How do you use a thermometer?

TheProbe is a precise wireless thermometer, which once inserted into the food before sealing it vacuum in an envelope, transmits the temperature to the heart to a specific APP. The latter can be installed in the chef’s smartphone, so that he can always control the temperature of the food he is preparing. Thanks to wireless technology, you avoid the unpleasant and risky need to have to pierce the envelope, as forcibly happens with the uncomfortable wire probes currently on the market. The Probe allows you to follow the food from its packaging to the service, monitoring the cooking, the subsequent abatement and the temperature return before the stacking.

It is important to underline that whatever thermometer you prefer to use, there are some small but fundamental rules to observe, so that the measures are of help to the cook.
In fact, the contribution of the thermometer depends on:

  1. Where the thermometer tip is positioned, where the sensor is normally placed;
  2. The size, shape and type of food you want to prepare. In fact, the temperature penetrates into the food from all sides, so depending on the type of cut, the temperature sensor must be placed in the inner point that reasonably will remain colder, in order to ensure that all food under treatment may have reached the temperature indicated by the probe.

Where to place the thermometer tip?

In cuts with elongated shapes, such as steaks, fillets, hamburgers, chicken breast, fish slices, etc. , it is advisable to insert it from the thinnest side, to get it about in the center to the piece to be cooked.

In the chicken and poultry thighs in general, to avoid that there are too “pink” parts of meat, the tip of the probe must be placed near the articulation of the bones, which is the point where the heat arrives more late than the thicker pulp of the thigh. The same must be done with the ribs, inserting the probe on the side where there is more meat, but approaching the bone, as the latter has the ability to slow down the spread of heat.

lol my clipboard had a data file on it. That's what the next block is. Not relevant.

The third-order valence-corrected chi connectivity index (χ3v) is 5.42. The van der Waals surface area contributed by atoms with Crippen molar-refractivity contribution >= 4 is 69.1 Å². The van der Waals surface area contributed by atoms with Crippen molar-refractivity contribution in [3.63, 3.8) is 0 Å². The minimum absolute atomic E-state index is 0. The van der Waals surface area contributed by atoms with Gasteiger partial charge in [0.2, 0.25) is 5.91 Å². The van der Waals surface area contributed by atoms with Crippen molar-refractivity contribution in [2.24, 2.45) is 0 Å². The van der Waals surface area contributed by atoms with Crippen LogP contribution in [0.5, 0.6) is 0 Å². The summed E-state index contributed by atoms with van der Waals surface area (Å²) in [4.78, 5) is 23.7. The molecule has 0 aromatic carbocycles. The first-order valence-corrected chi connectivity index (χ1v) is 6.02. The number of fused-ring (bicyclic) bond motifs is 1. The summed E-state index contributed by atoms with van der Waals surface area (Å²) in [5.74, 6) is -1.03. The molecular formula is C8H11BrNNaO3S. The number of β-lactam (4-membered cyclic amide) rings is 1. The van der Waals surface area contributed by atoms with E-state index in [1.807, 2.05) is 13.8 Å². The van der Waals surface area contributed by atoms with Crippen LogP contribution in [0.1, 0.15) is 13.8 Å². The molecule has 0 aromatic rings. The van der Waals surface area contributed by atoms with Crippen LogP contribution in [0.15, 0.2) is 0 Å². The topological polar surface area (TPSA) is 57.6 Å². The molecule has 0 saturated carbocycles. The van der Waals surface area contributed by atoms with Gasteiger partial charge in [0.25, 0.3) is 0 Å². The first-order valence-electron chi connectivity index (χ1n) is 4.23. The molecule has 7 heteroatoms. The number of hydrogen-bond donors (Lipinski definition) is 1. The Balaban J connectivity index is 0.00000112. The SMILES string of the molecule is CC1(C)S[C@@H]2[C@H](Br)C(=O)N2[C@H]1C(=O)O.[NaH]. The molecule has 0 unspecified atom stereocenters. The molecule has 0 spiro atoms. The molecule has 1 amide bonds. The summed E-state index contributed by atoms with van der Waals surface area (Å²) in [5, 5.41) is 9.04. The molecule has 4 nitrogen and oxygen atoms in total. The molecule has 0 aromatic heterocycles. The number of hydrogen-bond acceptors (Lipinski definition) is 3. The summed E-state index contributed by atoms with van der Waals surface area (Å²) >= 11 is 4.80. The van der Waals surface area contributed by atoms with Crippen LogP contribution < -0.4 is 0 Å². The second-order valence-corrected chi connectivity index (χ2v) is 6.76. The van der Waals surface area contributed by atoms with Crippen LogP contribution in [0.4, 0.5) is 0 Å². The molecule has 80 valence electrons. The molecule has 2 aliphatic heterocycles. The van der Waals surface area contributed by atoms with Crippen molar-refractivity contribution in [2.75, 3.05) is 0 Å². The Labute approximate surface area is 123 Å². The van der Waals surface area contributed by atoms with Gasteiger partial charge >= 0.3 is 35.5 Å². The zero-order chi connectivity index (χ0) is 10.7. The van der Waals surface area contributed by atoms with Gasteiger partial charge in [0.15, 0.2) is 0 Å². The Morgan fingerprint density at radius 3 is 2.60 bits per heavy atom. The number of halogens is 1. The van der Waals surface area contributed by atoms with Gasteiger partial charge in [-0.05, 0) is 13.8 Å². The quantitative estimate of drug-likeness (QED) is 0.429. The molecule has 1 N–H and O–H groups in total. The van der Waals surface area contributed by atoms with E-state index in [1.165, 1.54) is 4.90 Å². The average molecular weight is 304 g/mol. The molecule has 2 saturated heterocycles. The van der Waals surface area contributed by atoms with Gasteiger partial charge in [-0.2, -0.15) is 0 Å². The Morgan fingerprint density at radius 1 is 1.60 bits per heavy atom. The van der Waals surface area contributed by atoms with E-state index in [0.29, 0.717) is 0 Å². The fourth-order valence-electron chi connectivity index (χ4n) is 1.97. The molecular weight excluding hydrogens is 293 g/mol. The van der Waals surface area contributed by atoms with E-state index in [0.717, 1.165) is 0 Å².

Large cuts of meat such as roasts and roasts, require longer treatment times than the smaller ones, because the temperature inside must reach the desired one. In addition, we must consider the fact that these cuts often take a very long time to denature the rich connective tissue. Therefore, if the use of the probe is not essential during their cooking, during the felling and the regeneration it is recommended its use, as these cuts may suffer the so-called drift. In fact, after their extraction from the blast chiller and from the regeneration bath, their interior will continue to cool down or to warm up for some more time. It is therefore appropriate to insert the tip of the probe not exactly in the center of the part to be cooked, but at about 3/4 of the diameter, so that the end of the process is indicated a little before the actual thermal penetration (negative or positive) up to the center of the product, considering that the thermal drift will subsequently lead to the arrival of temperature up to the heart of the product.

Try it!

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